One of the best motorcycle routes in the Okanagan Valley is from Kelowna to Osoyoos.
Well, almost any rural road in British Columbia will lead to awesome riding routes for both street bikes and dual sport bikes. The geography of this province creates roads that wind and twist, with beauty that takes your breath away.
Osoyoos and the South Okanagan though, are especially scenic areas of B.C. for motorcycling.
Perhaps it’s because the roads in the south Okanagan are less traveled and the countryside is more open and inviting. It just feels freer somehow. Osoyoos, Keremeos, Oliver, and all of the south Okanagan Valley, is desert country. The hills are lower, the sky is bigger, and the air is lighter.
Factor in a super-abundance of scenic and sunny dirt roads for dual-sport riders, and you have a complete motorcycling paradise.
Of course, that’s just my personal opinion at this moment. Two weeks from now I’ll be over the moon about a completely different riding experience. That’s what so awesome about living where I do. You couldn’t find a boring route to ride if you tried.
Riding to Penticton
Mile 1 of this beautiful spring motorcycle day-trip begins in Kelowna B.C. It’s where I live. Kelowna is a semi-arid city in the beautiful central Okanagan Valley. It is home to 120,000 people who, like I, have chosen to live in the kind of nature that makes your heart sing.
It’s the latter part of April. The warm spring sunshine reminds me of summer days. That delicious feeling of sun on my face, and the intoxicating aroma of the forest wafting into my senses in waves of heat. It’s here again. I can feel it in the air as I ride. So beautiful.
My route takes me south through West Kelowna towards Peachland and Summerland. I ride right by both of these towns, though they are super places to stop at, stay a while, have a coffee and a bit of a rest. After 45 minutes or so I arrive in Penticton. I have never motorcycled on Green Mountain Road before, so I miss the turnoff.
Fortunately I run into a mountain biker who knows the way. Well, I didn’t actually run into him. That would be awful. He probably wouldn’t have shared the directions with me if I had.
The cyclist and I are only half a mile from Green Mountain Road as he gives me clear directions. He’s going that way himself. Only one right hand turn will take me to where Green Mountain Road intersects. Of course I screw it up.
I am direction challenged. I ride straight, instead of turning right on the only road that it is possible to turn right on.
Being quick on the uptake though, I Realize my mistake in a heartbeat as the road comes to an abrupt and dirty end. I almost drop the bike in a tight sloped u-turn on loose gravel. Nice!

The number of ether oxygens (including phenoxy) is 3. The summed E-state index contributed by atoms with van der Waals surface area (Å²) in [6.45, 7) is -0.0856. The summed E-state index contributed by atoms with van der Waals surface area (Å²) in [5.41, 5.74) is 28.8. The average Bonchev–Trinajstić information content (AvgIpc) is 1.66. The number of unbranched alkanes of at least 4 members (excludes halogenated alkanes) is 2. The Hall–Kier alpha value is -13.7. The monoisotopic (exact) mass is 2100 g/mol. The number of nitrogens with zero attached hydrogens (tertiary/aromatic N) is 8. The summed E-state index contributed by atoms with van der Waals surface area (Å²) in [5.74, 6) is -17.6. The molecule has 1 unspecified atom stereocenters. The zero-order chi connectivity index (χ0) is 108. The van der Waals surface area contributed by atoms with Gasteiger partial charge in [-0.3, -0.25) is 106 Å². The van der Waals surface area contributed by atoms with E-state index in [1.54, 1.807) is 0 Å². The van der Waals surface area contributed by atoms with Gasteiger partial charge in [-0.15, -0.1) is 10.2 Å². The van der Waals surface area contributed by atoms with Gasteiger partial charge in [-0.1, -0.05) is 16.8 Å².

I double back, make the correct turn, and give a nonchalant wave and head nod to the cyclist as I pass by, as if to say, “yeah, I took that little detour on purpose. Just checking it out.” Lol, I’m so lame on directions; just ask my Wife.
Green Mountain Road by Motorcycle
After dodging a dozen or so wild horses, I came across a “T” intersection, just like it was foretold by the mountain biker. It had to be Green Mountain Road… but the signpost was in the local Native Indian Language. Green Mountain Road is part of the Penticton Indian band lands. Should I trust my gut and turn left? No, I turn right and ask the native guy that I see walking on the roadside.
“You’re ON Green Mountain Road,” he says. “Just turn around and follow the asphalt. Have a good ride.” I thank him, make a quick u-turn, and head on down.
Since this is the first motorcycle I have owned in decades, I had not experienced the full pleasure of this road. Now that I have ridden it, I understand why some riders call it motorcycle nirvana; 40 miles of perfect curves, interspersed by well-placed straight sections.
I didn’t throttle it down Green Mountain road. I thought about how awesome it would be to really give it, but mostly, I just relaxed into the saddle and enjoyed the ride. This road cuts through some awfully beautiful territory. I wish I had stopped to take more photos. A video action cam is on my wishlist :-).
Lunch in Keremeos, south to Osoyoos, then back to Kelowna
As I rode into Keremeos, I saw the usual “Licensed Family Restaurant” within the first half mile off the highway. The main drag in these small towns always offer the best food though, or at least the best experience.
When I saw three motorcycles in front of the K Cafe, I figured this was the place. One of those bikes was an old Triumph (the green bike in the photo below). Very cool motorcycle.
Anyway, I had a great burger and fries at K’s. My waitress kind of forgot about my order for a while, but it was all good. I got to talking to a few people sitting nearby as a result. Everything in life is purposeful. You just have to go with the flow, as they say. If you do, then you have a good time and you meet some real nice people.
After a satisfying lunch at K Cafe, I mount my mighty CRF250L, and ride south on highway 3 to Osoyoos.
Osoyoos is my turnaround point. From here I head north on Hwy 97 through extensive orchard country, towards the town of Oliver. I continue riding North from Oliver to Vaseux Lake.
Vaseux Lake is a desert region that is home to the Vaseux-Bighorn National Wildlife Area (NWA). The NWA is a protected habitat for many species, including a sizable population of California Bighorn Sheep. If you ride this route, be on the lookout for sheep on the road. And have your camera handy!
My ride back to Kelowna on HWY 97 was beautiful. The warm sunny weather held, the scenery was fantastic as always, the traffic was sparse, and the CFR250L performed really well.
I was glad that I chose to install the Adventure Touring Wind Screen. It made the highway miles much more comfortable.
I regret not taking more photos, but here are a few shots from the ride: